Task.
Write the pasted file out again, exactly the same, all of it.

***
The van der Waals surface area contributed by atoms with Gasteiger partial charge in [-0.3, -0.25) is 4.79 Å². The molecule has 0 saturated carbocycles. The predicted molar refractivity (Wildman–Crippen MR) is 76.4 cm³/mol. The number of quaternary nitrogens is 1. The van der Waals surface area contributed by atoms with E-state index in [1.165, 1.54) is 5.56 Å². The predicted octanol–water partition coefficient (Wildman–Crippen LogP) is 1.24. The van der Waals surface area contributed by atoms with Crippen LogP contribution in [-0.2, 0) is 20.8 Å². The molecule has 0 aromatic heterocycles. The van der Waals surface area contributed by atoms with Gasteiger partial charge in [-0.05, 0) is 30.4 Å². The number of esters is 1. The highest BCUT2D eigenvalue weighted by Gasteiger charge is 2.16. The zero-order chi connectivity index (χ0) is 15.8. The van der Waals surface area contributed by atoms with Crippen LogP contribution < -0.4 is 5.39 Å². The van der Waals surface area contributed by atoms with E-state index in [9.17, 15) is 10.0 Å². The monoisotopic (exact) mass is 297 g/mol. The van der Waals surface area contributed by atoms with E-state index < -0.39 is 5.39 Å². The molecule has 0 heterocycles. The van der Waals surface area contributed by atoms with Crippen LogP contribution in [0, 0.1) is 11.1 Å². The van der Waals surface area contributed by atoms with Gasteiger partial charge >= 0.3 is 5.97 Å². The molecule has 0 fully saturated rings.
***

The van der Waals surface area contributed by atoms with Gasteiger partial charge in [-0.3, -0.25) is 4.79 Å². The molecule has 0 saturated carbocycles. The predicted molar refractivity (Wildman–Crippen MR) is 76.4 cm³/mol. The number of quaternary nitrogens is 1. The van der Waals surface area contributed by atoms with E-state index in [1.165, 1.54) is 5.56 Å². The predicted octanol–water partition coefficient (Wildman–Crippen LogP) is 1.24. The van der Waals surface area contributed by atoms with Crippen LogP contribution in [-0.2, 0) is 20.8 Å². The molecule has 0 aromatic heterocycles. The van der Waals surface area contributed by atoms with Gasteiger partial charge in [-0.05, 0) is 30.4 Å². The number of esters is 1. The highest BCUT2D eigenvalue weighted by Gasteiger charge is 2.16. The zero-order chi connectivity index (χ0) is 15.8. The van der Waals surface area contributed by atoms with Crippen LogP contribution < -0.4 is 5.39 Å². The van der Waals surface area contributed by atoms with E-state index in [9.17, 15) is 10.0 Å². The monoisotopic (exact) mass is 297 g/mol. The van der Waals surface area contributed by atoms with E-state index < -0.39 is 5.39 Å². The molecule has 0 heterocycles. The van der Waals surface area contributed by atoms with Crippen LogP contribution in [0, 0.1) is 11.1 Å². The van der Waals surface area contributed by atoms with Gasteiger partial charge >= 0.3 is 5.97 Å². The molecule has 0 fully saturated rings.